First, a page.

By Jack Dignan
We all fear something. It’s natural. As we grow, our awareness of the world does too, and the fear of our future is thrust into the forefront, inescapable and inevitable. We all fear something. It’s a part of growing up. And that’s what Simon Baker’s Breath, adapted from the Australian book by Tim Winton, is all about. After premiering at International Film Festivals in the latter half of 2017, this Aussie film finally arrives down under, and it’s one you’re not going to want to miss.
Pikelet (Samson Coulter) and Loonie (Ben Spence) are young adolescents roaming the streets in 1970s coastal Australia. Their curiosity and exploration of life leads them to discover surfing, a hobby they soon take up on a near-daily basis. It’s here they meet Sando (Simon Baker), an ex-pro now living a quiet, secluded life with his wife Eva (Elizabeth Debicki). Sando, Pikelet and Loonie form an unexpected friendship with their new mentor of sorts, who takes them under his wing and pushes them to not only become stronger surfers, but stronger people too, and it’s this friendship that will alter their lives forever.
It’s an Australian drama with some serious themes on its mind. The way Winton’s narrative, adapted for the big screen by Gerard Lee as well as Baker himself, deals with these young boys’ lives is unparalleled ways, circling down on the fear we all have of the future and the necessary risks we aren’t sure we want to take. It’s a fresh and interesting perspective that’s very Australian in all the right ways, but also a story that foreign audiences are bound to latch onto as well. This is, first and foremost, a coming of age tale. And it works.
Baker’s direction is beautiful. The darkened, stormy weather matched with stunning scenic locations makes for an inherent beauty that’s impossible not to capture on screen. Rick Rifici’s underwater cinematography feels very first-take a lot of the time, but it’s Marden Dean’s above the surface shots that really come into the forefront, most notably a poster-worthy shot of young Pikelet on his back in the midst of the ocean. It’s stunning. But the beauty of the images doesn’t detract from the impact of the performances, and everyone here is truly sensational.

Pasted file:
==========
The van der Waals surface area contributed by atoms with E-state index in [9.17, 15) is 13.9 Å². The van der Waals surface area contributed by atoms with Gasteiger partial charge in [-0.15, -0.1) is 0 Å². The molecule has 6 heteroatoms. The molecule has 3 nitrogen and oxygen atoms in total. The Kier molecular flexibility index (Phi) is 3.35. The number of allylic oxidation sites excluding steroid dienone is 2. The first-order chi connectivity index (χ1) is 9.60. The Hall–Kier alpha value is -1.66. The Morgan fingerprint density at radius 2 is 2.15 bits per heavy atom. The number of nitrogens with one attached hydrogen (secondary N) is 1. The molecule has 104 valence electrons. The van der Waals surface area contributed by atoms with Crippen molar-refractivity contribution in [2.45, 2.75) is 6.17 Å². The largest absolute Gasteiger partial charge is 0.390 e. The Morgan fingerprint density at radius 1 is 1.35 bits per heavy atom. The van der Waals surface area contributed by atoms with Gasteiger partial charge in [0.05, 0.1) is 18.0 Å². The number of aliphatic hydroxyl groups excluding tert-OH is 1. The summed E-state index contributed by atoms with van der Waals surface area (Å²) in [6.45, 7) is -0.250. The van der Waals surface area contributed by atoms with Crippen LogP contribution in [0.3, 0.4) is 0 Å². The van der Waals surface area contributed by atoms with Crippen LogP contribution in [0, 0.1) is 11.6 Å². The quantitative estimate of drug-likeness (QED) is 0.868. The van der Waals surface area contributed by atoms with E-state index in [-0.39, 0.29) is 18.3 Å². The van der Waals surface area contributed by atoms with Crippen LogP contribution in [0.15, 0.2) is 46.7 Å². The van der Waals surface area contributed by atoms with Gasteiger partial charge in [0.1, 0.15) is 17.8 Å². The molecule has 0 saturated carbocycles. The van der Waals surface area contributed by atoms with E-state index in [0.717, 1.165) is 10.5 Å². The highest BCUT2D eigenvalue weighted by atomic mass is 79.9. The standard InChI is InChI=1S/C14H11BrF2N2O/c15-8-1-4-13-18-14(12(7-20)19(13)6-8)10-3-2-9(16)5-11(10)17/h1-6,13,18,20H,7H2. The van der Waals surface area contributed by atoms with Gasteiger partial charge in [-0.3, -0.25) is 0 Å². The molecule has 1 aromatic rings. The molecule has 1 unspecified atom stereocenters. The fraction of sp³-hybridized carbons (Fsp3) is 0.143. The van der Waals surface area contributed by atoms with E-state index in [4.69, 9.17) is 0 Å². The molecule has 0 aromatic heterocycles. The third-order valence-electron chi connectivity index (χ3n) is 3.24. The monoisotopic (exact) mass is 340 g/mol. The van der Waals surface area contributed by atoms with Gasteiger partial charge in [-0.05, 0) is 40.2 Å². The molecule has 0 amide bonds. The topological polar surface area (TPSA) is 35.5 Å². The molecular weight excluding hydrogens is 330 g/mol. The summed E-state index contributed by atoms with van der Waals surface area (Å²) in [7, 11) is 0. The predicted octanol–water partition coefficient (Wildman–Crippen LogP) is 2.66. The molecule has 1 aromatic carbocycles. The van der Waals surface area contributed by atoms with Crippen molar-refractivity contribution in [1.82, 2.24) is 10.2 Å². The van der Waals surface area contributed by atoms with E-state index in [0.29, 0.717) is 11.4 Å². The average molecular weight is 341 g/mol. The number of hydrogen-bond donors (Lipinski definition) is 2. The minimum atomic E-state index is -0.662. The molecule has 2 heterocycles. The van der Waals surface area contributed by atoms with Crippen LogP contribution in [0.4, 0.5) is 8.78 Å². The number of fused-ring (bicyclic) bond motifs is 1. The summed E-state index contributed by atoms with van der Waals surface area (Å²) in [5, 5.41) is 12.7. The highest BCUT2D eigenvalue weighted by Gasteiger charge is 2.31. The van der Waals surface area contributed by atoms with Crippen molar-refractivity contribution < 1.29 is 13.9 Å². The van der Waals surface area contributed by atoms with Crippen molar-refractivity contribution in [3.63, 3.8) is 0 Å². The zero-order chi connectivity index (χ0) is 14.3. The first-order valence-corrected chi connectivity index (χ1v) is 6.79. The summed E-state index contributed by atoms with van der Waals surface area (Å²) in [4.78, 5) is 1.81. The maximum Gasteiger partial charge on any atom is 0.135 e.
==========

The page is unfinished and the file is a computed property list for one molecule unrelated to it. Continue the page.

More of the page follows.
Coulter is breathtaking in his breakthrough role, giving an emotionally rich performance that takes a heavy turn in the third act, and he rolls with it all the way through. Baker is the film’s standout as these young boys’ mentor, whose relationship with his wife is complicated, but brilliantly executed. Unfortunately, the character of Eva does feel a little underdeveloped, and a certain narrative choice is made in the third act that’s going to rub a lot of people the wrong way. Personally, I thought it worked. It arrived at the perfect moment to save this film from starting to feel tedious, but even then, certain situations are definitely taken too far. They add to the themes, but the execution could use some more subtlety.
Australian cinema is on its dying days. It’s not that we don’t have stories to tell, it’s that we don’t have an audience to tell it to. Yes, sure, we produce plenty of garbage, but Breath isn’t one of those films. This is something special. Something unique. It’s an Australian coming of age story that’s going to deeply resonate with audiences everywhere, and while it’s certainly far from perfection; it’s a moving, emotional journey worth supporting.
3 1/2 Stars
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